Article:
Recent observations of globular clusters with the VIRUS-W instrument at the McDonald observatory revealed a rotation signal at the centre of these huge agglomerations of stars.
This finding is very surprising, as the astronomers expected that any central rotation should have been erased by now due to the old age of these clusters.
The core of the globular cluster Messier 13 is just 25 000 light-years away and measures about 145 light-years in diameter. It lies in the constellation Hercules and sometimes can even be seen with small binoculars.
Credit: ESA / Hubble und NASA
In addition, the astronomers from the Max Planck Institute for Extraterrestrial Physics and the University of Texas found that the rotation axis agrees with the slight elongation found for some of the clusters, indicating that this flattening is caused by rotation.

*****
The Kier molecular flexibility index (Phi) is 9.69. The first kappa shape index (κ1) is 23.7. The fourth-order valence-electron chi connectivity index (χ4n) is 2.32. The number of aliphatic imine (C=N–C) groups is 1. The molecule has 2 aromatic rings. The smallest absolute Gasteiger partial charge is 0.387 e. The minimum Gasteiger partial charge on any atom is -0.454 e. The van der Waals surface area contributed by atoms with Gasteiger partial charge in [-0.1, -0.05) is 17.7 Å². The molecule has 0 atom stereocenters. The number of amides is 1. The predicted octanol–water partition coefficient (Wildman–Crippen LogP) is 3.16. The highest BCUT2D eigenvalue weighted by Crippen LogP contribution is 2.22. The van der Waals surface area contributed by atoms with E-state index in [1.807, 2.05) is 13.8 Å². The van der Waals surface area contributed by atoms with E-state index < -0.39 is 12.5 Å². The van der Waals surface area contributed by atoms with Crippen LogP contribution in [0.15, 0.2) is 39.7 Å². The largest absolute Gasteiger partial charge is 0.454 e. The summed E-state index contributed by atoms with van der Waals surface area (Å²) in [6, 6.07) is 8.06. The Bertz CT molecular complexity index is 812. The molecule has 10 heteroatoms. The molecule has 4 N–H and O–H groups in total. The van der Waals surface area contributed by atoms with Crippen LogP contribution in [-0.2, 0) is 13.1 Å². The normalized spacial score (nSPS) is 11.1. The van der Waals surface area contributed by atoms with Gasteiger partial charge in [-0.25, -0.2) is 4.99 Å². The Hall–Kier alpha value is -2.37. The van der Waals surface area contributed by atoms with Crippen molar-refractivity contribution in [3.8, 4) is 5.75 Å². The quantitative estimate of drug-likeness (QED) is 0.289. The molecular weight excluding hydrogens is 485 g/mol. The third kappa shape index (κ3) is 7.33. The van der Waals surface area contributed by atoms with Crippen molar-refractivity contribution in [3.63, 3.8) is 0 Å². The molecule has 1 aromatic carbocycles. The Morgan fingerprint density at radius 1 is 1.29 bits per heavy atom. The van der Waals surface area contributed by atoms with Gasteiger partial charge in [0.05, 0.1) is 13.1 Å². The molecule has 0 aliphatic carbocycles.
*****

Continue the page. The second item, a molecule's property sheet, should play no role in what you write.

Globular clusters are ancient formations orbiting most galaxies, including our own Milky Way: they consist of up to a million old, metal-poor stars, which are tightly bound by gravity. Due to their old age and fairly spherical shape, with a strong concentration of stars towards the centre, they have historically been viewed as simple systems. However, new observations keep revealing surprising results.
“For all globular clusters in our sample we find a rotation signal in the centre – an astonishing result,” says Maximilian Fabricius, lead scientists of this study at the Max Planck Institute for Extraterrestrial Physics (MPE). “We did not expect this; originally we observed these globular clusters to measure their central velocity dispersions.” The velocity dispersion is a measure of the amount of random stellar motion in a cluster. Rotation, on the other hand, means that the cluster has an actual rotation axis around which more stars revolve in one way than the other.